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0237 Cathay and the Way Thither : vol.1
Cathay and the Way Thither : vol.1 / Page 237 (Grayscale High Resolution Image)

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doi: 10.20676/00000042
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in which a garrison was stationed on the king's part.1 There the question is put to the merchants, ' What they bring, whence they come, and how many of them are there ?' The answer being given, the king's guards pass it by signal—by smoke if in daylight, by fire if by night—to the next watch-tower; they to the next, and so on, till in a few hours the message reaches the king at Cathay : a thing which would by any other communication require many days.2 The king sends back his orders in the same manner and with equal rapidity, saying whether all shall be admitted, or only a part, or the whole put off. If they are allowed to enter they proceed under charge of certain leaders, finding haltingplaoes arranged at proper distances where everything needed for food or clothing is to be had at reasonable rates, until they reach Cathay itself. On arriving there they have each to declare what they bring, and then they make a complimentary present to the king, as each thinks fit. He, however, is accustomed to pay for what he wants at a fair price.3 The rest of their goods they sell or barter, a day being appointed for their return, up to which they have full liberty to do business. For the people of Cathay do not approve of the prolonged stay of foreigners among them, lest their indigenous manners should be corrupted by some foreign infection. And so the merchants are sent back stage by stage along the same road that they followed in coming.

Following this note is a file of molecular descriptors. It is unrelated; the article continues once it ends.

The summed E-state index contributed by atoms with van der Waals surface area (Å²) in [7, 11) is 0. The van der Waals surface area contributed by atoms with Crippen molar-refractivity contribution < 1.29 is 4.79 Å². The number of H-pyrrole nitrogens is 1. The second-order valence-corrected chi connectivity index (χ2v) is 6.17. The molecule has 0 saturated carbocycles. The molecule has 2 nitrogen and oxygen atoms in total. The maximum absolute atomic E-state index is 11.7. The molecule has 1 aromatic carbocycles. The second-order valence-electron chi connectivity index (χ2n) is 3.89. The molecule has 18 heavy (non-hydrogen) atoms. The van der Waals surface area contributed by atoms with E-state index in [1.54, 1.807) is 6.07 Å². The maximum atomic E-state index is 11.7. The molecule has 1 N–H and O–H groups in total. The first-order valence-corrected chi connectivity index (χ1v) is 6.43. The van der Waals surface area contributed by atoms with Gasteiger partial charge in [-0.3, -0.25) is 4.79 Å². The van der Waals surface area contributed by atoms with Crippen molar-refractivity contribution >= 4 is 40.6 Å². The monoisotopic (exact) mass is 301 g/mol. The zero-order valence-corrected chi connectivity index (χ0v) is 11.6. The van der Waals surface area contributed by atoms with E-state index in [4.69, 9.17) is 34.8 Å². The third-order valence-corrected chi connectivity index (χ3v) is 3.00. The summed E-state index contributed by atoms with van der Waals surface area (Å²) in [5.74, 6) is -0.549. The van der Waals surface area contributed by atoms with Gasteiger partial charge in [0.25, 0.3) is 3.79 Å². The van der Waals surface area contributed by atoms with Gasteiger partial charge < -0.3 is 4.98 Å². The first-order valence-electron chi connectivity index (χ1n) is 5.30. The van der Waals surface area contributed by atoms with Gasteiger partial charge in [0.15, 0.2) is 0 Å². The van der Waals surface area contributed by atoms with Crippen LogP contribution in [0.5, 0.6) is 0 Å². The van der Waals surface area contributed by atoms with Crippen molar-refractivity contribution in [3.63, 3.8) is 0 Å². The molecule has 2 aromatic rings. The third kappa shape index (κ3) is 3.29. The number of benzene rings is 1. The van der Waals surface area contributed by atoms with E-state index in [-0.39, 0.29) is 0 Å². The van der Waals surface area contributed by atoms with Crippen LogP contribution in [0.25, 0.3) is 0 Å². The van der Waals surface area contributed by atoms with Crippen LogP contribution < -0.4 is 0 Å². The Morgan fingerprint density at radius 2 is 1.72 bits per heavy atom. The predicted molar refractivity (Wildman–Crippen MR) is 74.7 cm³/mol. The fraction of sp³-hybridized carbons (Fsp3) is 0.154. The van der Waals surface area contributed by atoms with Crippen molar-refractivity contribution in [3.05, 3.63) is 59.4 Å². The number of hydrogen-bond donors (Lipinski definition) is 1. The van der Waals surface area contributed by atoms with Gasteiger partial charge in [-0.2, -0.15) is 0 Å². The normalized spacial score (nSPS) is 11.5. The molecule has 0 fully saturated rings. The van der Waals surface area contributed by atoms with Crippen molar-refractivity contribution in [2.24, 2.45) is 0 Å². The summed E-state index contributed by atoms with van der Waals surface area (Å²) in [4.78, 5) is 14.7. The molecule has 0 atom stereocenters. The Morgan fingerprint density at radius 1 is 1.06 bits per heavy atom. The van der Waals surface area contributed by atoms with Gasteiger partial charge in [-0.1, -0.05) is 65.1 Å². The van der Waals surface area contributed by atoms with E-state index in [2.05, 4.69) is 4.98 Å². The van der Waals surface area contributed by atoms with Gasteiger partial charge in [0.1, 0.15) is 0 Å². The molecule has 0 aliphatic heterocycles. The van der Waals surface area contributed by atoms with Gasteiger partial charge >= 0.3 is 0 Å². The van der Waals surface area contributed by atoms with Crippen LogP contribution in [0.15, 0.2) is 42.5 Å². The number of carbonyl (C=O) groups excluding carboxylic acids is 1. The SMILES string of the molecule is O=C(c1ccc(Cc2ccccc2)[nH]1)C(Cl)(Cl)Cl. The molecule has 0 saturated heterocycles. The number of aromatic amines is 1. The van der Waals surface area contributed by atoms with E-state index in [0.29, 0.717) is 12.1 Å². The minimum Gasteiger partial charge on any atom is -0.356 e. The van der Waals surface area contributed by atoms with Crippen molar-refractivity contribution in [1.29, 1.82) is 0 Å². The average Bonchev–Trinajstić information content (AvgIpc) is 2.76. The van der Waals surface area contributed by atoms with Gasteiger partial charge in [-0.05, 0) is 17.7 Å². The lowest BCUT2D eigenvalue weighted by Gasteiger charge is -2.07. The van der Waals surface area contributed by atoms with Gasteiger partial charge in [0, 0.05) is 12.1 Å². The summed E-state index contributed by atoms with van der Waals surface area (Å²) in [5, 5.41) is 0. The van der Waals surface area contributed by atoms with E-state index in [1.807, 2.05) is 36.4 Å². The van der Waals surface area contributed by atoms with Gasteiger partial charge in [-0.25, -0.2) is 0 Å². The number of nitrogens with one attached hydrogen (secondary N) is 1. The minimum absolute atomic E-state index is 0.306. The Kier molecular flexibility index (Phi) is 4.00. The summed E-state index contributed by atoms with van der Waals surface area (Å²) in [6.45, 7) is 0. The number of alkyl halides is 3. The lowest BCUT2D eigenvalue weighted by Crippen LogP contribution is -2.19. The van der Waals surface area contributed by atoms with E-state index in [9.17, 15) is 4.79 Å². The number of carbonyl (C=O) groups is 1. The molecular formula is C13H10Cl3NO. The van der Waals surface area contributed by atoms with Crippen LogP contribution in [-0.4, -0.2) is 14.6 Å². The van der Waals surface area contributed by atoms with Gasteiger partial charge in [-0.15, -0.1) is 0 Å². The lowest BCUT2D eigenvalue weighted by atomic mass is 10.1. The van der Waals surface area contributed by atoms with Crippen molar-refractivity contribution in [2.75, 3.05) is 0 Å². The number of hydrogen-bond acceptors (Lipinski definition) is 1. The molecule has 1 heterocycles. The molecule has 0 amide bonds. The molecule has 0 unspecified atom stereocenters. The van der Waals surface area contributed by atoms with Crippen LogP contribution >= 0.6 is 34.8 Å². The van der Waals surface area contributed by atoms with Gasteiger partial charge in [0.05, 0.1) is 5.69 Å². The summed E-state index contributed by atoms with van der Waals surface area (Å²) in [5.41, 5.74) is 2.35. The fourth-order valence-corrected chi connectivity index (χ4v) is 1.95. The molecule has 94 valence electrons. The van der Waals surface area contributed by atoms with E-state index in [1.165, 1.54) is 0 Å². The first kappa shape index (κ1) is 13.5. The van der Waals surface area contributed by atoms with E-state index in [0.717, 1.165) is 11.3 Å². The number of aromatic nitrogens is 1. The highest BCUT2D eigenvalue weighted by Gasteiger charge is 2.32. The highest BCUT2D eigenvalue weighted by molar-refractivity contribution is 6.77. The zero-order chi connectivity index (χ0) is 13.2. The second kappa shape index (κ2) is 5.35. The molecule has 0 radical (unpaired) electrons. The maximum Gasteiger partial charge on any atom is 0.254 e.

" This wanderer stated that they were a people of extraordinary accomplishments, highly civilised and polite in their mode of living, and had a religion of their own, which was neither Christian, Jewish, nor Mahomedan, but except as regards ceremonies came nearest to the Jewish. For many centuries past the art of printing has been in use among them, and books printed with types, which he had seen there, sufficiently proved the fact. For this they made use of paper made from the slough and envelopes of silkworms, which was so thin that it bore

the impression of the types on one side only, whilst the other side was

left blank.4

" There were many taverns in that city. . ..5 The odour of the perfume called musk, which is the exudation of a certain little animal about as big as a kid. Nothing fetched so great a price among them as

1 Supra, p. ccii.

2 Infra, p. 138-9.   3 Supra, p. cv.

4 This is well known as a characteristic of Chinese printing. Paper in China is made from bamboo, from the bark of mulberry, of a hibiscus (Rosa Sinensis), and of a tree called chu (Broussonetia Papyrifera). " All bark paper is strong and tough ; it has rays crossing it, so that when torn you would think it was made of silk fibres. This is why it is called Mien-chi or silk paper" (Chinese author translated by Julien—see Chine Moderne, pp. 622 seqq.). Duhalde, however, does mention a kind of paper made from "the cods the silk-worms spin" (ext. in Astley, iv, p . 158).

An unindicated hiatus in the original.